1. April 24, 1975, Saigon - South Vietnamese line up at the U.S. Embassy in Saigon, seeking evacuation days before the fall of Saigon 2. April 1, 1975, Nha Trang - South Vietnamese scramble to board an aircraft fleeing North Vietnamese forces 3. April 24, 1975, Saigon - South Vietnamese waiting in line for evacuation watch an American helicopter take off from the roof of the U.S. Embassy in Saigon 4. March 23, 1975, Tuy Hoa - South Vietnamese civilian and soldiers climb aboard a rescue helicopter to escape advancing North Vietnamese troops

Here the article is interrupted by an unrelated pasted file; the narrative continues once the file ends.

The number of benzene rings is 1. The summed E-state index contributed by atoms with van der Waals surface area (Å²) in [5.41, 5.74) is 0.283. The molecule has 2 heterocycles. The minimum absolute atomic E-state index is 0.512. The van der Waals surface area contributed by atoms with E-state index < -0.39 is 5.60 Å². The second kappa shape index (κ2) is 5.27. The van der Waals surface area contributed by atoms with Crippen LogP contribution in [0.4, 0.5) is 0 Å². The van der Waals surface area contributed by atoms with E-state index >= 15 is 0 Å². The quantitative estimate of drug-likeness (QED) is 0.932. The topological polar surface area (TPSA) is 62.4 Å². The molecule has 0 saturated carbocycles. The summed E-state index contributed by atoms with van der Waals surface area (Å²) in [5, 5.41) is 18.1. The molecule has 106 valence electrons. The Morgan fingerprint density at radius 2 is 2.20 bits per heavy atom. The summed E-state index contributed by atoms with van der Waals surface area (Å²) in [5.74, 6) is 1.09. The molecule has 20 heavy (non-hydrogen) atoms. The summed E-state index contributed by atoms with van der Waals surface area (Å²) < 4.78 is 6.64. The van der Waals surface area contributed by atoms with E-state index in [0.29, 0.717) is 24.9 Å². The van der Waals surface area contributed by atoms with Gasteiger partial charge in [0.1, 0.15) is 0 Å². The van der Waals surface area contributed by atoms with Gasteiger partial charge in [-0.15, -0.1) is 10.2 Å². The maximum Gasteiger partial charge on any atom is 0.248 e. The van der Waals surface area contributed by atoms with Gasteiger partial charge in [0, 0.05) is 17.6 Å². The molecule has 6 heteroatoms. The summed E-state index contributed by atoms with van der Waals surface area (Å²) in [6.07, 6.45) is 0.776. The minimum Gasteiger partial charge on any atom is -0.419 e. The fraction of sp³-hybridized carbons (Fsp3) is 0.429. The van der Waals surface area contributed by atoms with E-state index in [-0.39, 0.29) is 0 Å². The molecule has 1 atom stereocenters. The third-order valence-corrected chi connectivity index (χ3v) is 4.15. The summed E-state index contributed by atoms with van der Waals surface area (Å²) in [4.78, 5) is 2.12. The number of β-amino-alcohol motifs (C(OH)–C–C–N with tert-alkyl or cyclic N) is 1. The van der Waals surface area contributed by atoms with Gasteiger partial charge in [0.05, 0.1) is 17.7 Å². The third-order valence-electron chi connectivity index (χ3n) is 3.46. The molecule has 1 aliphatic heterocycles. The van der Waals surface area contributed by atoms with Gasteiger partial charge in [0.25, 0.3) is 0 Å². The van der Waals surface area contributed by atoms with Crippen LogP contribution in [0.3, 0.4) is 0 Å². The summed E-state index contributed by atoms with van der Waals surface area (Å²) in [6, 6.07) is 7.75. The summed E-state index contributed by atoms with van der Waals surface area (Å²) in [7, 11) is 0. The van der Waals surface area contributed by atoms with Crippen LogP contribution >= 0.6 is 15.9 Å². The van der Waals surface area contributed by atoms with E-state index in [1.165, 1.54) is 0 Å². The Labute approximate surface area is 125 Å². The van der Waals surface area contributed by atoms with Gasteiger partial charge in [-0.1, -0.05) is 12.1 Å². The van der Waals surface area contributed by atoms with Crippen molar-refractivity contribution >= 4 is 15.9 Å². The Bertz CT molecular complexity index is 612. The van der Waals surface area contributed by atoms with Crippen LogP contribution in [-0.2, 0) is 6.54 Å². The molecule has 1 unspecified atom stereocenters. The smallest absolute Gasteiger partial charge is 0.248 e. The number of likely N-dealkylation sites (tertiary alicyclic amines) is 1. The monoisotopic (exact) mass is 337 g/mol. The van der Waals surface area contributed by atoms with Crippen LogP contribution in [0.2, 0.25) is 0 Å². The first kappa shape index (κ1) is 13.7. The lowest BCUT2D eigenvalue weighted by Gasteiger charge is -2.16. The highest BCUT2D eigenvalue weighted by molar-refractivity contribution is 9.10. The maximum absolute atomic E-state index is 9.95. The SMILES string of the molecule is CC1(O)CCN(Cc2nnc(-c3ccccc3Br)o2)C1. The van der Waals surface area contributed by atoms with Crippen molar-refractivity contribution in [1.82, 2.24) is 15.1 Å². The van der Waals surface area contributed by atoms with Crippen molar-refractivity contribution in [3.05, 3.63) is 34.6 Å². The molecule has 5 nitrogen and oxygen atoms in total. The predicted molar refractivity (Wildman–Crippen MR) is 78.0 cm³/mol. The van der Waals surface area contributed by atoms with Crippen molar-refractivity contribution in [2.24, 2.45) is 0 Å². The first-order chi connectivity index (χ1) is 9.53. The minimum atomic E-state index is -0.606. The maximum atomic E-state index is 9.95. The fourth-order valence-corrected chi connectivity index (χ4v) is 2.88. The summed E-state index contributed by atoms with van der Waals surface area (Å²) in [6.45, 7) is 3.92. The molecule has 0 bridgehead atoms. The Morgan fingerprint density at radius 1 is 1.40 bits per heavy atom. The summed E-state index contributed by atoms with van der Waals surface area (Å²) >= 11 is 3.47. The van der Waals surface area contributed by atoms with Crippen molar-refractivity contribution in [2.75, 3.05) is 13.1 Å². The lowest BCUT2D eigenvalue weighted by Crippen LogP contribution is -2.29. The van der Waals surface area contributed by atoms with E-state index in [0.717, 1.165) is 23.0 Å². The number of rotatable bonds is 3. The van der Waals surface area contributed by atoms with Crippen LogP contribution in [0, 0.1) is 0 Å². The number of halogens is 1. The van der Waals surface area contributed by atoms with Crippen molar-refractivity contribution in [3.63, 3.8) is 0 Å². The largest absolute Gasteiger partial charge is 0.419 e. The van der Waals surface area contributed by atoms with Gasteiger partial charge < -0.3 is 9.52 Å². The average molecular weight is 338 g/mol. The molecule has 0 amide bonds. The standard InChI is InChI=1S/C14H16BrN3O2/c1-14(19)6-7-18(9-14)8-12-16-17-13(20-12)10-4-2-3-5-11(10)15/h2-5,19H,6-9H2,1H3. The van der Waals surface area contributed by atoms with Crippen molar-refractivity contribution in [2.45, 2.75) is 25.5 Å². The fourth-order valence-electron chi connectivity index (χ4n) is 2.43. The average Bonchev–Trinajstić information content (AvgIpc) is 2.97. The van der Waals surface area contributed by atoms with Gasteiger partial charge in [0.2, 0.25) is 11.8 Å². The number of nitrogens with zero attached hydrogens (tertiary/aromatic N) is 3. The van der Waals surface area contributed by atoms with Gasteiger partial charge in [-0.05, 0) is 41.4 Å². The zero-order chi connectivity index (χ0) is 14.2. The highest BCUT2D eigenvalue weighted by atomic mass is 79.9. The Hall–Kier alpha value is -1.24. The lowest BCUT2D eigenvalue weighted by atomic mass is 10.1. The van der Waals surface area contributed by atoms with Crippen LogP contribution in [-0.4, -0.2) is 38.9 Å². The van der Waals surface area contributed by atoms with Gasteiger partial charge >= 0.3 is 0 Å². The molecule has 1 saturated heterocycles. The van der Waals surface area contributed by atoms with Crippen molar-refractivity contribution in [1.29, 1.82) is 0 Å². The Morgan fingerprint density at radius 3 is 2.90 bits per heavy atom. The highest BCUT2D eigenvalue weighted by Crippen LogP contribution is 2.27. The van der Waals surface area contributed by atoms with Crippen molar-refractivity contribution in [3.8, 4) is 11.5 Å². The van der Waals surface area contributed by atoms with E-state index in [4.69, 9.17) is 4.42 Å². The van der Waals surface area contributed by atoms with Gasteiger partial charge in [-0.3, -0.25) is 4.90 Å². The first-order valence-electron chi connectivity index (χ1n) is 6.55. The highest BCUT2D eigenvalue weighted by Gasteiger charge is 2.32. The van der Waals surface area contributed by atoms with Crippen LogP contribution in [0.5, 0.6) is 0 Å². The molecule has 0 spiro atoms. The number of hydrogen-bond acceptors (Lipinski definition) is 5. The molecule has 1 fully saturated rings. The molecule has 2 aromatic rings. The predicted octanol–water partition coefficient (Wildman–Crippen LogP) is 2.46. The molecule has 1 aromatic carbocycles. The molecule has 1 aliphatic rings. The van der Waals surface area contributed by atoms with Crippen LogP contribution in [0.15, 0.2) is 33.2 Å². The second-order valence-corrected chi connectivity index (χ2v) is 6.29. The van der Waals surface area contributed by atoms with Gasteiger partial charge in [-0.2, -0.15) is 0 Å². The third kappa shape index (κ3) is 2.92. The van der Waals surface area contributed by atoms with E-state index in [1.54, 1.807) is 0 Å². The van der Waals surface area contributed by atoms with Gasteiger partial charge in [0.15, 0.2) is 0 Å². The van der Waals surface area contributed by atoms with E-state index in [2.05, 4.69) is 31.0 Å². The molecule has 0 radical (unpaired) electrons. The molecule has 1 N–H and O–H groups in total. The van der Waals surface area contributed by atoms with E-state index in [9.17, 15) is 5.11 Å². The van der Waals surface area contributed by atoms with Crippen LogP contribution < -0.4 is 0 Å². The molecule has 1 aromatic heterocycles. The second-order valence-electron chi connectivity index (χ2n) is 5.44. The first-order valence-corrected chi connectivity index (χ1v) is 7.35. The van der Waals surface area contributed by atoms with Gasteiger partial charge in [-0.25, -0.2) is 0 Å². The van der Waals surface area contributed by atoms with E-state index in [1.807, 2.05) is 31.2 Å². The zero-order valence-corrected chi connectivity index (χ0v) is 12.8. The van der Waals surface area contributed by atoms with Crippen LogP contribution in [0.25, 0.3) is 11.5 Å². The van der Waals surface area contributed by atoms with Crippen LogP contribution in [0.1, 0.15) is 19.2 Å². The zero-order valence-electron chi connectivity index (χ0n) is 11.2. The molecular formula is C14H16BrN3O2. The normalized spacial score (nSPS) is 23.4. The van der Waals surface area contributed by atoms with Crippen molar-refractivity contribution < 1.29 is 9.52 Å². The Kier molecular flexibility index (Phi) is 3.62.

April 30, 1975 - North Vietnamese forces capture Saigon, ending the war
Like many other remaining South Vietnamese, my father, a soldier, was imprisoned in a “reeducation camp” for seven years where he endured severe malnutrition, forced labor, and inhumane conditions.
It was some time after the fall of Saigon in 1975 that Vietnam slowly, but surely, began to be an acceptable topic of conversation. People began to ask, with what seemed genuine interest, if I had been in the war. But during these conversations, I also began to notice a very peculiar thing. About every third or fourth person would then ask, ‘Were you wounded?’ …
People still ask me the question from time to time, although not as often as they did before the Wall. When they used to ask me, I would reply, 'No, I was lucky. I wasn’t wounded.’ Now I say to those who ask the question, 'Everybody was wounded in Vietnam… everybody.’